CTG-5540 / CTG-5545
Proseminar 1: Artists’ Colloquium I and II
Two semesters: 1.5 credits per semester
In these seminars led by experienced and distinguished critics and curators, students gain considerable familiarity with the contemporary situation of the arts, especially in New York City. Students have unique access to meet with established as well as with newly-emerging artists and art scholars for intimate discussions directed toward understanding what artists today are immediately contending with, first of all in their studio practice, but also in terms of their intellectual and theoretical ambitions for their work. What is an artist today in the midst of rapidly shifting technologies of art manufacture and reproduction, all of which goes on while dealing with other artists, art markets and promotion, galleries, museums, patrons and collectors. What, in other words, are the problems of art today that are shaping its situation?

CTG-5730 / CTG-5735
Proseminar 2: The Serious Times Lecture Series I and II
Two semesters: 1.5 credits per semester
In the Serious Times Lecture Series students work together in seminar with a series of invited lecturers, faculty members and discussants to engage critical problems of contemporary social reality. There is a three-fold intention: 1) students develop a substantial understanding of the complexities and tensions of social dynamics; 2) students discover that these realities turn out to have considerable implications for what is happening in the arts today; and, 3) at the same time, students are provided with many occasions for close involvement with scholars, social activists and critics of considerable accomplishment.
Each year, the lecture series takes a somewhat different shape, depending on the social realities engaged and the group of scholars invited to work with us. But, whatever the issues raised—whether these be the destruction of the earth’s climate, the gross economic inequality, gender struggle or recent transformations of industry and labor—the focal point of the seminar remains the question of how it can be that society continually develops new possibilities for improving our lives and ameliorating human suffering, while all the same the toll of social calamity continues to mount. Why? Given that there are so many achievements in the sciences, in civil equality, in absolute power to control nature, why does the social order remain so destructive and immune to urgent realities?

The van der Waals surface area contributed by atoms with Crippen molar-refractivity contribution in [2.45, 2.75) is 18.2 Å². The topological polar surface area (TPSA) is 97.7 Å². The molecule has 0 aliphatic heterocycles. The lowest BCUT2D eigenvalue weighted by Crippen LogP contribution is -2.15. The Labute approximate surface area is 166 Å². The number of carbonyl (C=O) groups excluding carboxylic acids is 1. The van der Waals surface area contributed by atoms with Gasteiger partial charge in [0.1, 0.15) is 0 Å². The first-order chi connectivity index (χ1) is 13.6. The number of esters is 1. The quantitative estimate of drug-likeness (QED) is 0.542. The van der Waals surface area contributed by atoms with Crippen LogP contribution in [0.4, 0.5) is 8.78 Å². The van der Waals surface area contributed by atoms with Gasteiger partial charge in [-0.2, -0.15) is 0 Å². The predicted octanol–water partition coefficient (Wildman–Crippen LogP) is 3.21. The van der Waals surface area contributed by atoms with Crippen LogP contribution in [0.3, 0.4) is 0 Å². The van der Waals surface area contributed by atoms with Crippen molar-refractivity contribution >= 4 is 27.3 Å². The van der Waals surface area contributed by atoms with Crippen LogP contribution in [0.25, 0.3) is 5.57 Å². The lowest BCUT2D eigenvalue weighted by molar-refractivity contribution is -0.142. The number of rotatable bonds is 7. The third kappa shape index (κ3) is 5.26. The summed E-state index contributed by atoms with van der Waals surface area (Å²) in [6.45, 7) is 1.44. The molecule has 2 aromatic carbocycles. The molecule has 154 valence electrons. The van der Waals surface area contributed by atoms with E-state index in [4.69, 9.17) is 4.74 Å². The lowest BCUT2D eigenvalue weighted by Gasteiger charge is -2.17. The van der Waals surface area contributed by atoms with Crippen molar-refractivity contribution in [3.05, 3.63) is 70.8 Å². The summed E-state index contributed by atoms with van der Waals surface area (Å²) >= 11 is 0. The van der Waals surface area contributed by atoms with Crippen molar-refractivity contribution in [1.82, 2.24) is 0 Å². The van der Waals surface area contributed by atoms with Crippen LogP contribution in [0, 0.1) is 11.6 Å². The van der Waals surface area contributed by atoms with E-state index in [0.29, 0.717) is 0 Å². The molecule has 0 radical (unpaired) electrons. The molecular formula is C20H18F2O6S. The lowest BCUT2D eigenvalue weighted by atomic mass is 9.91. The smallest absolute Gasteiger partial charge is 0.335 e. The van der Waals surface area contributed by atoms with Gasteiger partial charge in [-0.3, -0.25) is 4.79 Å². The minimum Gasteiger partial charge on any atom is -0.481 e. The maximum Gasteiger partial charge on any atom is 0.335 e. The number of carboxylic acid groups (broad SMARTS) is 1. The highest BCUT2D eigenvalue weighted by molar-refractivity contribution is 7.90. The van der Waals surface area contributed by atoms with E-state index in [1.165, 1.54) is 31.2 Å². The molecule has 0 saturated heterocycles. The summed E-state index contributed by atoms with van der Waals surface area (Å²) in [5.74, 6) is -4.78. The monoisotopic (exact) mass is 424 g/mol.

Psychoanalysis: Insight and Cognition
Spring semester: no credit
Psychoanalysis was the preeminent intellectual revolution of the early 20th century. It was not only the first utterly new concept of psychology since Aristotle—which is to say, in more than 2,000 years—it ushered in the seminal idea of modernism itself: the discovery of the primitive in ourselves and in the world around us. Every area of art and intellectual activity would be obliged to respond to this development, and, indeed, the arts as a whole were entirely transformed by the early 20th-century discovery of the unconscious and the techniques that psychoanalysis developed for its investigation. On the intellectual level, these same discoveries became the source for many aspects of critical theory in its several traditions as it developed in both France and Germany as well as the form that critical theory would take when it reached the United States. This seminar presents key ideas of psychoanalytic thought and—especially—psychoanalytic practice that are necessary to understand critical theory today.

Comprehensive Thesis
Summer semester: 12 credits
The Comprehensive Thesis is the occasion for MA candidates to establish meaningful coherence in the year’s work, to integrate their thinking and research, to find new problems to investigate, and to sketch out plans for their future with faculty and mentors.
Preparation begins with the student’s application to the program. Prospective students are asked to describe the issues, problems, curiosity, experiences or conflicts that motivated their application. On acceptance into the program, students begin to expand on these motivations, with the intention of developing four topics that they craft and assemble in preparation for the summer semester work. Students are encouraged to formulate these topics in a way that builds directly on what they have been intensely studying. It is an opportunity to remember, organize and develop important thoughts that have arisen during the year, whether in course discussions, readings, or in the student’s own reflections and research. In one of the four topics the student is asked to set out plans for future work, whether it is scholarly or artistic, and thoughts about “what is next” in a way that the faculty can be of help in considering and discussing those plans.
Once the student has completed the statement of the four topics along with a brief supporting bibliography of the work to be undertaken, and a faculty member has reviewed the statements favorably, the student spends the final semester preparing research. During this period, the student consults with his or her faculty advisor for advice and direction. Over the last few weeks of the semester, students present the thesis through written response to questions formulated as “prompts” on each of the first three topics. The fourth topic, “What is next?,” is treated as part of a final discussion of the student’s work on the thesis with selected members of the faculty and invited discussants.